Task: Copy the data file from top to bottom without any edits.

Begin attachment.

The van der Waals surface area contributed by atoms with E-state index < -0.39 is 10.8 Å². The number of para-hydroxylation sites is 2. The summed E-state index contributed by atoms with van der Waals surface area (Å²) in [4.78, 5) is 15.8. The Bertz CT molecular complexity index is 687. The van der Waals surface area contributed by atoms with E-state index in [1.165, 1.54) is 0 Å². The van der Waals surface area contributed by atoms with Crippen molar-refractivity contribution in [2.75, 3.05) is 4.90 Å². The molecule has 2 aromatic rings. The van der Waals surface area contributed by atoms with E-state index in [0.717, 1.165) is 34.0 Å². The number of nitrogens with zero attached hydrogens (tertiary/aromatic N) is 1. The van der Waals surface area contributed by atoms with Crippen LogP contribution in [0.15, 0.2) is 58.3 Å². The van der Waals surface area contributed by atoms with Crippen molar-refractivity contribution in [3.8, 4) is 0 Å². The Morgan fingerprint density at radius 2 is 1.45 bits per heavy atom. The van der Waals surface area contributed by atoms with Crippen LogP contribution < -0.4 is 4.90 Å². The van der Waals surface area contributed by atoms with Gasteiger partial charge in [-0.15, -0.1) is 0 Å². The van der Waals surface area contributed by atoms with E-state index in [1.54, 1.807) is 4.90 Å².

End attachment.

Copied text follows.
The van der Waals surface area contributed by atoms with E-state index < -0.39 is 10.8 Å². The number of para-hydroxylation sites is 2. The summed E-state index contributed by atoms with van der Waals surface area (Å²) in [4.78, 5) is 15.8. The Bertz CT molecular complexity index is 687. The van der Waals surface area contributed by atoms with E-state index in [1.165, 1.54) is 0 Å². The van der Waals surface area contributed by atoms with Crippen molar-refractivity contribution in [2.75, 3.05) is 4.90 Å². The molecule has 2 aromatic rings. The van der Waals surface area contributed by atoms with E-state index in [0.717, 1.165) is 34.0 Å². The number of nitrogens with zero attached hydrogens (tertiary/aromatic N) is 1. The van der Waals surface area contributed by atoms with Crippen LogP contribution in [0.15, 0.2) is 58.3 Å². The van der Waals surface area contributed by atoms with Crippen molar-refractivity contribution in [3.8, 4) is 0 Å². The Morgan fingerprint density at radius 2 is 1.45 bits per heavy atom. The van der Waals surface area contributed by atoms with Crippen LogP contribution < -0.4 is 4.90 Å². The van der Waals surface area contributed by atoms with Gasteiger partial charge in [-0.15, -0.1) is 0 Å². The van der Waals surface area contributed by atoms with E-state index in [1.54, 1.807) is 4.90 Å².